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photoDavid Gottula, OCEC general manager. Photo: Solveig Torvik

Star Bright
Dark Sky initiative

When he was working for a power company in Alamogordo, New Mexico, Okanogan County Electric Cooperative (OCEC) general manager David Gottula spent a lot of time pointing lights down at night.

“It was economic development,” he says. “We were trying to keep jobs, so we were trying to keep the lights shining down.”

And how did turning lighting downward translate into turning up the economy around Alamogordo? The area is home to space telescopes used by astronomers, and to function, the telescopes need dark night skies. There was money in darkening the nights, so to speak.

While there’s not much by way of jobs in astronomy in the Methow, Gottula argues that there are plenty of good reasons to point the Methow’s outside lights down at night. “It’s got to do with the ambiance,” he says, as well as the valley’s general economy, plus potential personal savings on the light bill.

photoThe amount of light at night in the United States has increased significantly in the last 40 years.

People decide to live in the Methow Valley—or visit it—partly because it’s one of those increasingly rare places where humans can still see the night sky, says Gottula. “I like to look at the Milky Way at night,” he adds. He’s not alone. Our species seems to have been struck by primordial awe of the starry firmament from day one of our history on the planet.

But the number of human beings who can no longer see the heavens at night is shockingly apparent from NASA photos of night-time light pollution. Gottula will show those photos during a presentation of the co-op’s “Dark Sky” initiative at the organization’s general membership meeting April 15. One of them shows the effect of having Winthrop and Twisp lit up at night. “What we don’t want to do is to get like this,” he says, pointing to brightly-lit larger towns around us in the region.

Gottula’s request of the utility’s customers is simple: shine outside lights down, not up; get the bulb tucked up inside the light fixture. “A lot of our lights shine up,” he says. “The concept is not to get rid of the lights but to shine them down. Shine the light where you need it when you need it,” but not up into the sky.

Scientists have documented deleterious effects on wildlife from night lights, says Gottula. These include decline in reproduction in mammals and amphibians, high mortality among insects drawn to lights as well as high mortality among birds confused by lights; 100 million birds a year die in North America in collisions with lighted buildings and towers, according to the International Dark Sky Association, a non-profit organization that lobbies for light pollution reduction measures.


photoA look at our local area from above at night.

Valley residents became aware of the far-reaching effects of night light overkill during the recent public outcry over the airport beacon at the Methow Valley State Airport. “You could still have that [same effect] by a thousand points of light. You might as well have a beacon,” says Gottula.

“People want street lights all the time, while on the farms people want lights for security,” says Gottula. Some customers such as farmers who need outdoor night lighting pay the utility $8 per month for a light fixture owned by the utility. If all goes as expected, the bulbs in those lights soon will be replaced with some that are more dark-sky friendly, said Gottula.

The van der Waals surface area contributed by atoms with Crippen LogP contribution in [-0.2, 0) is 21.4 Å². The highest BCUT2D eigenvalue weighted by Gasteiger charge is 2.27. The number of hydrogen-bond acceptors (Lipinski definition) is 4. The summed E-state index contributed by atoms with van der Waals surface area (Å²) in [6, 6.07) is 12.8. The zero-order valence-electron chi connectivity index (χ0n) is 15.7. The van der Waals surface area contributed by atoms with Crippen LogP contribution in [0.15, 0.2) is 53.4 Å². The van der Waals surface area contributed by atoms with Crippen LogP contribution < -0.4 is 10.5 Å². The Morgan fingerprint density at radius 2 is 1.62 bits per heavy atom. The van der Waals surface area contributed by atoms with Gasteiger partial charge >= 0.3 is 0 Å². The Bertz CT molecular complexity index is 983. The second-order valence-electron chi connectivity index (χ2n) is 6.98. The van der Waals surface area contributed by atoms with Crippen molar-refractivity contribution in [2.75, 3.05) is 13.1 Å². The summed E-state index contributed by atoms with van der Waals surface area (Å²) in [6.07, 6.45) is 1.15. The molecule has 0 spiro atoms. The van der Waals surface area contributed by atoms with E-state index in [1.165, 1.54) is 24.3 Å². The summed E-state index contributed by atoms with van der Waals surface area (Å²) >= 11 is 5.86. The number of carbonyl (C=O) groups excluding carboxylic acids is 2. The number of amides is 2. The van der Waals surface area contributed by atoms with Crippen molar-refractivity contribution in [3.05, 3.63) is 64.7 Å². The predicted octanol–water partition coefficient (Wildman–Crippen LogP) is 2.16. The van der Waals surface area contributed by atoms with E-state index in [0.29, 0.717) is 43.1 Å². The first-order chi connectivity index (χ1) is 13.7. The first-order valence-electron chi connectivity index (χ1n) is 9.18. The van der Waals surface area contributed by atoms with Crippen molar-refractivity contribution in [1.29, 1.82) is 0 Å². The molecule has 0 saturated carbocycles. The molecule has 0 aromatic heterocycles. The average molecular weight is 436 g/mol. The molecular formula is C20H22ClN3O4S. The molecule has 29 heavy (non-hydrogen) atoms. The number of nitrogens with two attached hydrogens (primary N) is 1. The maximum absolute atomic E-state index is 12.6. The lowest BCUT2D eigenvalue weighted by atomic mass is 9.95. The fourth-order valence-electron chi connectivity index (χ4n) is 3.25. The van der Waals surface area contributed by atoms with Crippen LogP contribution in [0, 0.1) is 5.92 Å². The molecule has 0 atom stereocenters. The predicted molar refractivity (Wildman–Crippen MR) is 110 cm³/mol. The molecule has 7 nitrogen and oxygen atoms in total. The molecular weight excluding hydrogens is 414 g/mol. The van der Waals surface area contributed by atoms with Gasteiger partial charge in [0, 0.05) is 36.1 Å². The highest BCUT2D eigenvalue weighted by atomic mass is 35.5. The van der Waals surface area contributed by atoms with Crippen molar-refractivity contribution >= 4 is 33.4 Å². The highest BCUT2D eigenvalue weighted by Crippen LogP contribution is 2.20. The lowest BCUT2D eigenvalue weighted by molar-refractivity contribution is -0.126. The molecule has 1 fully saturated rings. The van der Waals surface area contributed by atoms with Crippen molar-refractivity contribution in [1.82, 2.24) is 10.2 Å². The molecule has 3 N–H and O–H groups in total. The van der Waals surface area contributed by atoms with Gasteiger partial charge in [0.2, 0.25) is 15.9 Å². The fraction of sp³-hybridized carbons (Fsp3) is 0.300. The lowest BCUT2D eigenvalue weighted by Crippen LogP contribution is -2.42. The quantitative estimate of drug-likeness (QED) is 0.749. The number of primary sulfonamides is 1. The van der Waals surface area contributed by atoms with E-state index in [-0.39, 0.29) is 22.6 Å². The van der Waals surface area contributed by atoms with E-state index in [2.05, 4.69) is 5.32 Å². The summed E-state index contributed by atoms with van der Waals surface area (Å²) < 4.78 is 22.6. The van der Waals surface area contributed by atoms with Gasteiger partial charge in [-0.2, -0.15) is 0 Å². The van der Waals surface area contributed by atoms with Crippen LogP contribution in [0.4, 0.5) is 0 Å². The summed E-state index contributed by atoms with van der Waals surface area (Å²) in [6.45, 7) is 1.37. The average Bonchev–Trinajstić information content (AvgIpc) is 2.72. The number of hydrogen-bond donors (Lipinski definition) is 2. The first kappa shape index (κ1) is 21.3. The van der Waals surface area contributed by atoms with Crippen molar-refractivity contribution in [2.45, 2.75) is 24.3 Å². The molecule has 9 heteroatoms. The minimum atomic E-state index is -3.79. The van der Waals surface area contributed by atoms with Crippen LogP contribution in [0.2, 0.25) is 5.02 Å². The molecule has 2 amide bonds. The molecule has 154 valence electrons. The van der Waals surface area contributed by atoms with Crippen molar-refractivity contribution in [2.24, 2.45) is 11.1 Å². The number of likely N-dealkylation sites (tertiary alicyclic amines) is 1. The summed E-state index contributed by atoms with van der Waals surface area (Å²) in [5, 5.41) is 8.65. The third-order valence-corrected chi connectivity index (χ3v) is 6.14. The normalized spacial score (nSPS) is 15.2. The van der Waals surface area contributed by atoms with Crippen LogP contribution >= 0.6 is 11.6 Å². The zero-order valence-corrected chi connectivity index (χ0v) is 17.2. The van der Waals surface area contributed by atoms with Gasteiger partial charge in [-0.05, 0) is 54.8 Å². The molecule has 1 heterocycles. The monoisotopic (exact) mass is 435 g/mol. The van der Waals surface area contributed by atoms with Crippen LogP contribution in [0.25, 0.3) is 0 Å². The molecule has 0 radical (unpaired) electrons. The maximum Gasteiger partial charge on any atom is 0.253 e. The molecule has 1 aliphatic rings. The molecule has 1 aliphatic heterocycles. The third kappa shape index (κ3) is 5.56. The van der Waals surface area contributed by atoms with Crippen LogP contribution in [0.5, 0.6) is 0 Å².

And Winthrop’s streetlights, which use bulbs that last as little as two years, also may be replaced this summer with dark-sky friendly, filtered LED lights that are guaranteed for five years but have a life expectancy of 10 to 15 years, he said. Each new LED bulbs costs about $230, but because they are more energy-efficient than present bulbs, the Bonneville Power Administration will pay $120 of the cost, said Gottula. All told, the utility hopes to install 80 of the new LED light bulbs, according to Gottula.

Meanwhile the utility is trying to practice what it preaches. It has turned off four bright lights at its substation, for example, and installed dark-sky friendly lights in its own parking lot.

photoThis light at the Okanogan County Electric Co-op parking lot shines down, not out and up. Photo: Solveig Torvik 

The co-op also has joined the International Dark-Sky Association and will try to educate the co-op’s 3,400 members on the need for shining lights down, said Gottula. It will also try to persuade local light fixture suppliers to carry them so customers can buy them locally.

The co-op’s s annual meeting will be April 15 in the Winthrop Barn with registration at 6 p.m. and meeting at 7 p.m.





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Have a comment? >>

A dark sky in Winthrop does contribute to the economy. Our house has a view up the valley. Before we made an offer on our home four years ago, we visited it at night to determine how bright the lights were in the area. It was perfect, the neighboring lights were appropriate. Sadly, two years ago, a new home went in a half mile away. At night, when viewing the night sky, we have to shield our eyes from what looks like headlights shining from the back of the newer house. Had the lights been there before we purchased a home, we would have made a significantly lower offer, or maybe even opted out of this area, taking our dollars with us.

Mary Ferguson


I've been an advocate for and creator of Dark Skies-type lighting for years. This may be self-serving but The Slag Works can modify or replace many of the light fixtures on homes and businesses to better adhere to our desire for darker skies and being a low profile neighbor.

Barry Stromberger